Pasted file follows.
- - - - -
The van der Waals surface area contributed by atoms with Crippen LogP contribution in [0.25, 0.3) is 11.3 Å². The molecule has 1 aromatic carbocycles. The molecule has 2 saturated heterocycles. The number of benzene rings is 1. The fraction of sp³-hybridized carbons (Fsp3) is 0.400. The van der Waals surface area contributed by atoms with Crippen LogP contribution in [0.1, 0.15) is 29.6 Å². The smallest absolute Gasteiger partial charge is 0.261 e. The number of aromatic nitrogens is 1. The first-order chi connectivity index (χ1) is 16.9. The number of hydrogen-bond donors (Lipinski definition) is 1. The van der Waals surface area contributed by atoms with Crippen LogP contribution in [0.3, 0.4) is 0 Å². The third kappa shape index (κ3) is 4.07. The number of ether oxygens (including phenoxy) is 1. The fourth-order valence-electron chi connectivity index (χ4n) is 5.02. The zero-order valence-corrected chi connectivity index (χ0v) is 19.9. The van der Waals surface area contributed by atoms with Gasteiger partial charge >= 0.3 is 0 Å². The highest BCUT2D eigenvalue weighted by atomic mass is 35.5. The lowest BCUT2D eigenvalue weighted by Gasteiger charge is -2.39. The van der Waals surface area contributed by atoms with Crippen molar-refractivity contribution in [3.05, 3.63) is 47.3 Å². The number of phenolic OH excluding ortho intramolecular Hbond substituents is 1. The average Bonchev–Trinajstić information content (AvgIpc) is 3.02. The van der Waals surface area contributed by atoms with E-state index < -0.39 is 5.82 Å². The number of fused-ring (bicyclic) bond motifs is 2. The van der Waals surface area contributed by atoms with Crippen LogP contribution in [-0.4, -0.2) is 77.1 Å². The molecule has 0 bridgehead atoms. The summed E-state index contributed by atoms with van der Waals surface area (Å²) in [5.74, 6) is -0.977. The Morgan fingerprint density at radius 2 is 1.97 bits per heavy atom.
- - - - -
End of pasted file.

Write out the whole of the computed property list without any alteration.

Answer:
The van der Waals surface area contributed by atoms with Crippen LogP contribution in [0.25, 0.3) is 11.3 Å². The molecule has 1 aromatic carbocycles. The molecule has 2 saturated heterocycles. The number of benzene rings is 1. The fraction of sp³-hybridized carbons (Fsp3) is 0.400. The van der Waals surface area contributed by atoms with Crippen LogP contribution in [0.1, 0.15) is 29.6 Å². The smallest absolute Gasteiger partial charge is 0.261 e. The number of aromatic nitrogens is 1. The first-order chi connectivity index (χ1) is 16.9. The number of hydrogen-bond donors (Lipinski definition) is 1. The van der Waals surface area contributed by atoms with Crippen LogP contribution in [0.3, 0.4) is 0 Å². The third kappa shape index (κ3) is 4.07. The number of ether oxygens (including phenoxy) is 1. The fourth-order valence-electron chi connectivity index (χ4n) is 5.02. The zero-order valence-corrected chi connectivity index (χ0v) is 19.9. The van der Waals surface area contributed by atoms with Gasteiger partial charge >= 0.3 is 0 Å². The highest BCUT2D eigenvalue weighted by atomic mass is 35.5. The lowest BCUT2D eigenvalue weighted by Gasteiger charge is -2.39. The van der Waals surface area contributed by atoms with Crippen molar-refractivity contribution in [3.05, 3.63) is 47.3 Å². The number of phenolic OH excluding ortho intramolecular Hbond substituents is 1. The average Bonchev–Trinajstić information content (AvgIpc) is 3.02. The van der Waals surface area contributed by atoms with E-state index < -0.39 is 5.82 Å². The number of fused-ring (bicyclic) bond motifs is 2. The van der Waals surface area contributed by atoms with Crippen LogP contribution in [-0.4, -0.2) is 77.1 Å². The molecule has 0 bridgehead atoms. The summed E-state index contributed by atoms with van der Waals surface area (Å²) in [5.74, 6) is -0.977. The Morgan fingerprint density at radius 2 is 1.97 bits per heavy atom.